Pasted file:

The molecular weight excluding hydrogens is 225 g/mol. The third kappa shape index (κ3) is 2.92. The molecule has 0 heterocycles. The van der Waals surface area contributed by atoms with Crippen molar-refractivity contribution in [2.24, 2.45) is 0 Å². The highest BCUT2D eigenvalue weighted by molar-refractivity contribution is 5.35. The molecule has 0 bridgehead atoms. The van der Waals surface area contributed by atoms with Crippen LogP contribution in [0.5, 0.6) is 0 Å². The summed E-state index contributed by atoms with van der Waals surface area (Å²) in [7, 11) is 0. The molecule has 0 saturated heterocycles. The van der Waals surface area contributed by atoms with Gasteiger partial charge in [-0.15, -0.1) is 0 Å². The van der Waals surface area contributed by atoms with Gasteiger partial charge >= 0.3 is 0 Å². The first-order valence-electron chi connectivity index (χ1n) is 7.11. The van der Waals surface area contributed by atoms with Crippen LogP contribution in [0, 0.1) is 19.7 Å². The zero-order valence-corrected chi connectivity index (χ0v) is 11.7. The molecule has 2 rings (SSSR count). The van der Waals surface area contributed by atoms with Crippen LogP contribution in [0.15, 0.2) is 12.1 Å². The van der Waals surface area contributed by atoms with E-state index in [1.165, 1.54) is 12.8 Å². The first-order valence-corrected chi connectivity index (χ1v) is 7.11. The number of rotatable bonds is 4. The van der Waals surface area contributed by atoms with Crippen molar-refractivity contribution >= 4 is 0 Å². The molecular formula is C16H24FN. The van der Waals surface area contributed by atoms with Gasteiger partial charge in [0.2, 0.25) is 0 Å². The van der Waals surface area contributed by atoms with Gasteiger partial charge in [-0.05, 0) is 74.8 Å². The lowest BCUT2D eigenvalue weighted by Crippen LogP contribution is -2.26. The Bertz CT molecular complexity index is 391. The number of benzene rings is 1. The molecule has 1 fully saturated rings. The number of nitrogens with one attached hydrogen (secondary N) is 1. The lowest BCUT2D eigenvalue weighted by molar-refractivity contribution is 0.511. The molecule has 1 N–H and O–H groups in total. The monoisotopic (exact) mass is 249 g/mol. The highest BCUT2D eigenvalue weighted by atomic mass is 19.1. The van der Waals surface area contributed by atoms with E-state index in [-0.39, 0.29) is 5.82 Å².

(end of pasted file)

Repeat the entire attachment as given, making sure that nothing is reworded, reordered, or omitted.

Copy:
The molecular weight excluding hydrogens is 225 g/mol. The third kappa shape index (κ3) is 2.92. The molecule has 0 heterocycles. The van der Waals surface area contributed by atoms with Crippen molar-refractivity contribution in [2.24, 2.45) is 0 Å². The highest BCUT2D eigenvalue weighted by molar-refractivity contribution is 5.35. The molecule has 0 bridgehead atoms. The van der Waals surface area contributed by atoms with Crippen LogP contribution in [0.5, 0.6) is 0 Å². The summed E-state index contributed by atoms with van der Waals surface area (Å²) in [7, 11) is 0. The molecule has 0 saturated heterocycles. The van der Waals surface area contributed by atoms with Gasteiger partial charge in [-0.15, -0.1) is 0 Å². The van der Waals surface area contributed by atoms with Gasteiger partial charge >= 0.3 is 0 Å². The first-order valence-electron chi connectivity index (χ1n) is 7.11. The van der Waals surface area contributed by atoms with Crippen LogP contribution in [0, 0.1) is 19.7 Å². The zero-order valence-corrected chi connectivity index (χ0v) is 11.7. The molecule has 2 rings (SSSR count). The van der Waals surface area contributed by atoms with Crippen LogP contribution in [0.15, 0.2) is 12.1 Å². The van der Waals surface area contributed by atoms with E-state index in [1.165, 1.54) is 12.8 Å². The first-order valence-corrected chi connectivity index (χ1v) is 7.11. The number of rotatable bonds is 4. The van der Waals surface area contributed by atoms with Crippen molar-refractivity contribution >= 4 is 0 Å². The molecular formula is C16H24FN. The van der Waals surface area contributed by atoms with Gasteiger partial charge in [0.2, 0.25) is 0 Å². The van der Waals surface area contributed by atoms with Gasteiger partial charge in [-0.05, 0) is 74.8 Å². The lowest BCUT2D eigenvalue weighted by Crippen LogP contribution is -2.26. The Bertz CT molecular complexity index is 391. The number of benzene rings is 1. The molecule has 1 fully saturated rings. The number of nitrogens with one attached hydrogen (secondary N) is 1. The lowest BCUT2D eigenvalue weighted by molar-refractivity contribution is 0.511. The molecule has 1 N–H and O–H groups in total. The monoisotopic (exact) mass is 249 g/mol. The highest BCUT2D eigenvalue weighted by atomic mass is 19.1. The van der Waals surface area contributed by atoms with E-state index in [-0.39, 0.29) is 5.82 Å².